The Icelandic chicken is a landrace; landrace is defined as a breed that has been able to adapt and evolve naturally because they have not been cultivated for specific characteristics like standard breeds. Cultivated species tend to be genetically homogenous but landraces are genetically diverse. Systematically selecting animals for breeding for a number of generations, leads to a reduction in biodiversity and less resistances to disease.
Landraces are "a reservoir of genetic resources" and it is very important not to mix them with other breeds.
Dr. Stefán Aðalsteinsson conducted a study of Icelandic chickens in 1994. Blood samples were taken from 50 birds and analysed for HLA. A total of 28% of the Icelandic chickens HLA were known in the main poultry stocks in the neighbouring countries, but 72% had HLA which were mostly unknown. There were two tissue classes found that were similar to the tissue classes that are common in the Old Norwegian chicken, the Jærhöns. This could indicate that there is a relationship between the Icelandic chicken and the Jærhöns.
During 1998 and 2000, the project AvianDiv was conducted on behalf of FAO (Food and Agriculture Organization of the United Nations). FAO collected samples from 52 poultry breeds and assessed their biodiversity by microsatellite typing of DNA pools, the Icelandic chicken took part in that study. The Icelandic chicken was also a part of another study from 2001 where the population structure of 30 chicken breeds was assessed. In this study it was found that the Icelandic chicken was most related to uncultivated breed from the Middle-East, indicating that both were uncultivated landraces and that the Icelandic chicken could originally have come from the Middle East. In a study that was done in 2011 about the Icelandic Landrace and conducted by Ólöf Ósk Guðmundsdóttir, samples were collected from 170 chickens and its biodiversity assessed by microsatellite typing of DNA pools, it was found that the Icelandic chicken stands relatively well in biodiversity. Average inbreeding is 12.5%, which is much lower than what is seen in many production breeds. (BS. Ólöf Ósk Guðmundsdóttir 2011) In a reserch of global diversity and genetic contributions of chicken populations from African, Asian and European regions, it says "Icelandic Landrace "Landnámshaena" is the native breed of Iceland, situated more than 2000 km. away from Europeean mainland. Although isolated from others, this population clustered together with north-west European chicken populations. Several reports indicated that the Icelandic Landrace might have originated from the Old Norwegian Jadar and North German chicken breeds (Kirby & Hainkkanen 2000; Ball-Gisch 2009; Heinrichs 2010). Icelandic Landrace clusters closely with the old German breeds Bergische Schlotterkaemme, Ostfriesische Mowen and Italian Black sampled from German fancybreeders, although to the best of knowledge no historic records are awailable explaining this immediate relationship" (C.M.Lyimo 2014)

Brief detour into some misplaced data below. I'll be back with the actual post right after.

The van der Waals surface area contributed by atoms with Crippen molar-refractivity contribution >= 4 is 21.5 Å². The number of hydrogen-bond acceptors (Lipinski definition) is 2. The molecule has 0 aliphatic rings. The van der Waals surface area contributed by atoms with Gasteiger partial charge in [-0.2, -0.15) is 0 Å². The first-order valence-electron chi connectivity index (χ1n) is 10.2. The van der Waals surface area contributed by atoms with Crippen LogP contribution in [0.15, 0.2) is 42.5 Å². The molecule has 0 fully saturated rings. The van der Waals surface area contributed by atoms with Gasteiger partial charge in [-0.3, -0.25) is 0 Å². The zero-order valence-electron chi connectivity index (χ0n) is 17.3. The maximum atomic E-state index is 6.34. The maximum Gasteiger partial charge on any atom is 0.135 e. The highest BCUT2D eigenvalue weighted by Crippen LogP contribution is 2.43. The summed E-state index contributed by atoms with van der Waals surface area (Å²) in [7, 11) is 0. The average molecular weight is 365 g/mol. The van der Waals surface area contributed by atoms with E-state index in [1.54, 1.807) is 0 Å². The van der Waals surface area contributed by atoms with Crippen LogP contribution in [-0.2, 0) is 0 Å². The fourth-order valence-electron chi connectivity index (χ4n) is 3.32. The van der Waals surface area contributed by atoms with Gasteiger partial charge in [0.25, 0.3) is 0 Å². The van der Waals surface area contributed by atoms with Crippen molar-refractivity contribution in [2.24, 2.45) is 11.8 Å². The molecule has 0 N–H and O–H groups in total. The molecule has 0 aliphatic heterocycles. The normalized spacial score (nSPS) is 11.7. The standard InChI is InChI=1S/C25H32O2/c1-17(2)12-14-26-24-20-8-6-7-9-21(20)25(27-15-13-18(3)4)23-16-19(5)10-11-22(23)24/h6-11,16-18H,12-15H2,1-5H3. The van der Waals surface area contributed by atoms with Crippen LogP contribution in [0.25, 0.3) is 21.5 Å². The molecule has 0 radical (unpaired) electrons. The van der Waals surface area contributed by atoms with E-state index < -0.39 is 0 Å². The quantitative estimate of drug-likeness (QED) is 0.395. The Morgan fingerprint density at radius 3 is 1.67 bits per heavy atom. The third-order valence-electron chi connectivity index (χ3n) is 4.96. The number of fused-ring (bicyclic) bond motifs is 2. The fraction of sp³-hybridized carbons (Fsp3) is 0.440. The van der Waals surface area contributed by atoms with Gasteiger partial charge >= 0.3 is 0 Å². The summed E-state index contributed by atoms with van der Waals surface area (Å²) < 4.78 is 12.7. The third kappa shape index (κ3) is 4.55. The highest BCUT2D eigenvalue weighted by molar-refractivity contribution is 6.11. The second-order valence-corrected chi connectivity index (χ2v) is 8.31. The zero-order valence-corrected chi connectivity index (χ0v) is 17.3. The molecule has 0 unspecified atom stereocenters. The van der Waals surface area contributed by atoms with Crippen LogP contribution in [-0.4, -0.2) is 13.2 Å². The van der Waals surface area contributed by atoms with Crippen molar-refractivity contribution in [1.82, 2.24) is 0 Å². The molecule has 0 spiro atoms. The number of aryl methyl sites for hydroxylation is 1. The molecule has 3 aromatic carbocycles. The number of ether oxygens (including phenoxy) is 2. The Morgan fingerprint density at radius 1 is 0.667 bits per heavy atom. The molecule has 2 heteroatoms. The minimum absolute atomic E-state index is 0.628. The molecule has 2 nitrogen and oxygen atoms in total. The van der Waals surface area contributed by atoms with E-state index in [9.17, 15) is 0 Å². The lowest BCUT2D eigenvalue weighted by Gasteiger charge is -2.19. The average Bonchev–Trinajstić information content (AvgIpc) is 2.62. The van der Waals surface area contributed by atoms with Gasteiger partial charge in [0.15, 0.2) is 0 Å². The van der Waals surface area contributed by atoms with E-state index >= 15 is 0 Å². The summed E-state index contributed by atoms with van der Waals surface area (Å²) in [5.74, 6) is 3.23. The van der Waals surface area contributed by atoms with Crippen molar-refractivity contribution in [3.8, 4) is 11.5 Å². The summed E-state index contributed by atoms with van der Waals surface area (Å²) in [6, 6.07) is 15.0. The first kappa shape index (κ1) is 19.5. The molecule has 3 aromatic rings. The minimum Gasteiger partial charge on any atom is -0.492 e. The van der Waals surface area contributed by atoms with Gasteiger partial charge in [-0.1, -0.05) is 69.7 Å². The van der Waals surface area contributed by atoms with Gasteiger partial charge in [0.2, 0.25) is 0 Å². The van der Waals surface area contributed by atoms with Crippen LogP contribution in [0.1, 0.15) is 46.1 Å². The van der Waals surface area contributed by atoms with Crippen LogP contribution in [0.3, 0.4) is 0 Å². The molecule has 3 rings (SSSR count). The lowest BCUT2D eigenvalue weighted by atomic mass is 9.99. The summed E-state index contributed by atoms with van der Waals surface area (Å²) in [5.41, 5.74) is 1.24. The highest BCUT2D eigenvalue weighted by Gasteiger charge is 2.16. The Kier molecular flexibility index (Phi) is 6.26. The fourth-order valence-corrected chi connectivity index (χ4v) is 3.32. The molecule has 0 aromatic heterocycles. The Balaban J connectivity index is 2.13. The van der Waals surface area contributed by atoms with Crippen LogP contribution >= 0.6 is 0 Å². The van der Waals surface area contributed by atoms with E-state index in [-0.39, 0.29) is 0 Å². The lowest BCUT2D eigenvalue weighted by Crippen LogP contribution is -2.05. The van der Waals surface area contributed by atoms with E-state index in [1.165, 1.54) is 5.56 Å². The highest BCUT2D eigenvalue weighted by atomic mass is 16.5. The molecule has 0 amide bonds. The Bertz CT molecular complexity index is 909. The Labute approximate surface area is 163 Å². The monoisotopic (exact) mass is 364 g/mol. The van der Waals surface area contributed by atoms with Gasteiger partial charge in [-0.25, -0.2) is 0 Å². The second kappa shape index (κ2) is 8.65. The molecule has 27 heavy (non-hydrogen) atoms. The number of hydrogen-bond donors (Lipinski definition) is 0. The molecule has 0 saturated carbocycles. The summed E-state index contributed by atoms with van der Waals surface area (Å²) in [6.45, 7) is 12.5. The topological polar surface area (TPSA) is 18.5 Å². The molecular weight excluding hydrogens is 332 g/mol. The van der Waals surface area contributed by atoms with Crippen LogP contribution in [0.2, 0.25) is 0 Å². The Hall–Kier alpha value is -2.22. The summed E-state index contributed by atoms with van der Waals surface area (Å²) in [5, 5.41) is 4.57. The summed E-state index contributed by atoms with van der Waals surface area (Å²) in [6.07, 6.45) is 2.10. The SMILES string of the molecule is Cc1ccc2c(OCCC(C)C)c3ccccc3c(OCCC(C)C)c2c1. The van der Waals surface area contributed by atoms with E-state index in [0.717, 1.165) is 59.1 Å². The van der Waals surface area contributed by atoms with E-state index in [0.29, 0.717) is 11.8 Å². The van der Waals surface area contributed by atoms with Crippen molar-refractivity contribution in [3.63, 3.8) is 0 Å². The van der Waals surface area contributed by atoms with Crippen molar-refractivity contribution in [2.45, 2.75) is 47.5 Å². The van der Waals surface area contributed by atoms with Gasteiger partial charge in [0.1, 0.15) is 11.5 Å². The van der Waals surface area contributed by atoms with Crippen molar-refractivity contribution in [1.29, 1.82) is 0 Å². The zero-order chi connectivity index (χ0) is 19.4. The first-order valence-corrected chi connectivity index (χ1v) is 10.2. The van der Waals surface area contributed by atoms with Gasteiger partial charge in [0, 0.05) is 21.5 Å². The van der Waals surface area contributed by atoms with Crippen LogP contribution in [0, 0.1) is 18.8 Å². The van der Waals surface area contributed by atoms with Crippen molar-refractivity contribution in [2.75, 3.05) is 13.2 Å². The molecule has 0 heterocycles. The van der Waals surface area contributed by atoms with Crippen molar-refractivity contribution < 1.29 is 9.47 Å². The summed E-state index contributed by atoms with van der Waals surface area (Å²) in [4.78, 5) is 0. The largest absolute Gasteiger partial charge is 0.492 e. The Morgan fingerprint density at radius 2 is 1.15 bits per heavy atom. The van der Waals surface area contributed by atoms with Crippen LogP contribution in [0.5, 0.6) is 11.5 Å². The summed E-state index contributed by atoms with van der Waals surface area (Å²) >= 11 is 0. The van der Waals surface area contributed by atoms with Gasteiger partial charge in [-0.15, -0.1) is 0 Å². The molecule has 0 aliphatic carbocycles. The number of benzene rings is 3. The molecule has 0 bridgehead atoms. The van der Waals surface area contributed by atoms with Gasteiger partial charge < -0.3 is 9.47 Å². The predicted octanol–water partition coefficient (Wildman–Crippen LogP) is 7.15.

It is difficult to claim, without further research, where the Icelandic chicken came from, but whether the Icelandic chicken was brought here by the settlers or not, it is still a special Icelandic landrace that needs to be preserved.
The Icelandic poultry population is a genetic resource that must be preserved.